But I also believe that ideological indoctrination also plays a part. James Lindsay has shown that the Queer Theory underpinning the modern trans movement is not about helping gay and trans people deal with their problems or find a place in existing bourgeois capitalist society. Rather it’s about increasing their mental problems in order to create unstable, angry personalities susceptible to radical Marxist indoctrination. And even if this is not the aim, popular culture does seem to be playing a part.

Clive Simpson is a gay, anti-trans YouTuber. He posted a disturbing video a few days ago about a little American girl, Chloe, who has now decided that she’s non-binary and wishes to be known as Clarke, with the corresponding changes in gender expression. This came after her mother was reading a book to her, which was intended to explain non-binary people. It said that some people are boys, some are girls, and some don’t believe they’re either boys or girls. The child said that was her, and that was how she felt.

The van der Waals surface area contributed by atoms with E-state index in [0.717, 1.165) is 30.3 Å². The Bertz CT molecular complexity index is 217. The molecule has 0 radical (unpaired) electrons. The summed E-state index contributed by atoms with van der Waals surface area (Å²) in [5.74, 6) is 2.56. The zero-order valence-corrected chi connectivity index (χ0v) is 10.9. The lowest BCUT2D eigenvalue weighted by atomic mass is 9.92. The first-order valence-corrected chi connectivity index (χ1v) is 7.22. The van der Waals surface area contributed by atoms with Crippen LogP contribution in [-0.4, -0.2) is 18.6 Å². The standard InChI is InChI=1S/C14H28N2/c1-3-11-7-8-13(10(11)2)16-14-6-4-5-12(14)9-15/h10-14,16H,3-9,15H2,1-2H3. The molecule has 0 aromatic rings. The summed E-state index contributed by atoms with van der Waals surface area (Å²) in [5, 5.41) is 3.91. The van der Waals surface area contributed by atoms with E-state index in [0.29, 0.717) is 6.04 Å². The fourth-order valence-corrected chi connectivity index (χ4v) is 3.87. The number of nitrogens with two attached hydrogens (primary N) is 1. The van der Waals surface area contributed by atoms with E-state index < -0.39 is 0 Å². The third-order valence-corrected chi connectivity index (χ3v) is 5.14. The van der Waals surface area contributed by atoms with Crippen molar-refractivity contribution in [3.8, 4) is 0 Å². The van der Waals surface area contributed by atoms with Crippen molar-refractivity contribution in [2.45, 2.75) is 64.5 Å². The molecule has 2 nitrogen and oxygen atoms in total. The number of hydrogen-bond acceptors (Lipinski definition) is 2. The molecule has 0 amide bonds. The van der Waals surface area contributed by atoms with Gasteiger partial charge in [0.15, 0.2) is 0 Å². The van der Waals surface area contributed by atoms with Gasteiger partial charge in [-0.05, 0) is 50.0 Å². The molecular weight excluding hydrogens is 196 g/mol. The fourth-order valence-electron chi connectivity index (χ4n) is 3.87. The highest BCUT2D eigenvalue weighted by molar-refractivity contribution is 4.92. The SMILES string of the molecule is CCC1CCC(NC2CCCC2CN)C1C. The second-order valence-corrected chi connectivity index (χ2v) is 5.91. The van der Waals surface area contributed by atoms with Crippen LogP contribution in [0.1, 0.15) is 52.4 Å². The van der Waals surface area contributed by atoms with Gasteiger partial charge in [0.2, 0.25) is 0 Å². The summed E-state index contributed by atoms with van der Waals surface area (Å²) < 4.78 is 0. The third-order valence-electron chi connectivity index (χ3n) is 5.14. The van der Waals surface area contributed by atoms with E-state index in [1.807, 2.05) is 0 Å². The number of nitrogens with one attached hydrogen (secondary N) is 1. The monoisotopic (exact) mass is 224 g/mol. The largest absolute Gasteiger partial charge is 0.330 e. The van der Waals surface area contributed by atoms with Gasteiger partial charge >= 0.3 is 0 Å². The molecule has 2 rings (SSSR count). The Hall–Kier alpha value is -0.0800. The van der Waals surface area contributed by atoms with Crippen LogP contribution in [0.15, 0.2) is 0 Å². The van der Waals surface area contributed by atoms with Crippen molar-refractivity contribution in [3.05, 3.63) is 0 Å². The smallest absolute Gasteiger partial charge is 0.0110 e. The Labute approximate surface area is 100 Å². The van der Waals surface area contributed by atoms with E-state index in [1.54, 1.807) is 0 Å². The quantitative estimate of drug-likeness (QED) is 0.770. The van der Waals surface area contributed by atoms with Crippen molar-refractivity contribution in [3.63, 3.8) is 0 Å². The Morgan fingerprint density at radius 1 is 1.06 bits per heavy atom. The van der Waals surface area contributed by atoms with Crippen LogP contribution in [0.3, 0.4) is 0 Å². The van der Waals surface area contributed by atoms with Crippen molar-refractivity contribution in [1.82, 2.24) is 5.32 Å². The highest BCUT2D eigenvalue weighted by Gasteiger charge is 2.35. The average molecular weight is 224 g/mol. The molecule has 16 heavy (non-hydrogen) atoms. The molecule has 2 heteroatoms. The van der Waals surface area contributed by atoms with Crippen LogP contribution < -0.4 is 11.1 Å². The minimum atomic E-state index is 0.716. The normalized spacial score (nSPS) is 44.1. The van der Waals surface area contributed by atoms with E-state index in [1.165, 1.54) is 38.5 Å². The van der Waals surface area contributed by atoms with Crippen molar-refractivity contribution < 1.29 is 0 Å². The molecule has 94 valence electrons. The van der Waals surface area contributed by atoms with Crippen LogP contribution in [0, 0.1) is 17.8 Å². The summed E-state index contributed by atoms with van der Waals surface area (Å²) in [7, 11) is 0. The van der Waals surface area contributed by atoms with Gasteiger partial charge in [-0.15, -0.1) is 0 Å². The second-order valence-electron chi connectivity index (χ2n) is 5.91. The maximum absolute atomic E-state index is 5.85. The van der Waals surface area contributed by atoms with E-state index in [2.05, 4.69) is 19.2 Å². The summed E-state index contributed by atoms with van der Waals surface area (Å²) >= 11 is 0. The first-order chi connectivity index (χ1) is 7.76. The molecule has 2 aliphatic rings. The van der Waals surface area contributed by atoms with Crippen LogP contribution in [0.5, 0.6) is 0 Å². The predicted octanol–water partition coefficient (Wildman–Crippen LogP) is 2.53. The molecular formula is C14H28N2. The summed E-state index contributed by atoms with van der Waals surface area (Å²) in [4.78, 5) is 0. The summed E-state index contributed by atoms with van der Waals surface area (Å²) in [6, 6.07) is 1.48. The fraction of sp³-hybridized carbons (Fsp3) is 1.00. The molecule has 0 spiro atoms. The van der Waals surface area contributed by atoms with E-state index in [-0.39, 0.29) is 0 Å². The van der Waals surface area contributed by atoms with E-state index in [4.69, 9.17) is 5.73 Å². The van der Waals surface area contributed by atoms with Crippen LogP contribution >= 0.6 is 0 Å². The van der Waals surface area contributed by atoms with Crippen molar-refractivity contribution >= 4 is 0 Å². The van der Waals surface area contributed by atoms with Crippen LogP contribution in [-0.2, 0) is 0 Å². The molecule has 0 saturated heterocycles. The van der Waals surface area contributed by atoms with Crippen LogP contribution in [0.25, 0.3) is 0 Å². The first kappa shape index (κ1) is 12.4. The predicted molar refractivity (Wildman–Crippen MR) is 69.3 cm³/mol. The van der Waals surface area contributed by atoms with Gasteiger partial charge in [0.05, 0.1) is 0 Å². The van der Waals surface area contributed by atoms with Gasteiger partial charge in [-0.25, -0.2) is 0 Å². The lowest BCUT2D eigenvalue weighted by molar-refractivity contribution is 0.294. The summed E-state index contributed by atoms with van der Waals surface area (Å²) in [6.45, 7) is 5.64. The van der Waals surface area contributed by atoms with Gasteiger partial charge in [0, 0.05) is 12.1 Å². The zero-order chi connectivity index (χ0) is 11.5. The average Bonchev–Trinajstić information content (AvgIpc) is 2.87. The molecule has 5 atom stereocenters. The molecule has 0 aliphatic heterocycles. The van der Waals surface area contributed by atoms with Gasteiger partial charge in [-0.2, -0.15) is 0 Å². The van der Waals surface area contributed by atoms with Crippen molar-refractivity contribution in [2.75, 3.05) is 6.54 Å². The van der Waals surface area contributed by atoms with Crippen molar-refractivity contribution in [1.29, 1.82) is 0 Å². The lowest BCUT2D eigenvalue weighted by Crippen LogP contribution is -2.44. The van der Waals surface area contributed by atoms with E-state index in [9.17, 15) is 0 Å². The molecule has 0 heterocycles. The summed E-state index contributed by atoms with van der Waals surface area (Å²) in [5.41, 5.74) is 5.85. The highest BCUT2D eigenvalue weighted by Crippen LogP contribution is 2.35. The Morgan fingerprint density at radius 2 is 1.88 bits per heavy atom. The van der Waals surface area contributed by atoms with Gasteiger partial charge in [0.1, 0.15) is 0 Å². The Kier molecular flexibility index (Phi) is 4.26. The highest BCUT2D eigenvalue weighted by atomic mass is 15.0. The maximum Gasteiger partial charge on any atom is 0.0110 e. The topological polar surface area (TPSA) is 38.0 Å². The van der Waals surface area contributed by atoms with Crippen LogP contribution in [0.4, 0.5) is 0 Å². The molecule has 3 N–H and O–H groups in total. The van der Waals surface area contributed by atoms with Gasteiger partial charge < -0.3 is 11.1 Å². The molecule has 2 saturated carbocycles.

Simpson cites a medical paper on the development of children’s sexual identities. It states that they usually develop it by age three, but it may not become fixed until they are seven. So some children’s gender identity is rather fluid until it naturally settles down. The book the mother was reading from was aimed at 4-8 year olds.

If the paper is correct, then the mother may have intentionally done immense harm to her daughter’s psycho-sexual development. What might have been merely a passing phase that many children go through has now been turned into a permanent identity, with the sense of alienation from society and one’s own biology this may bring.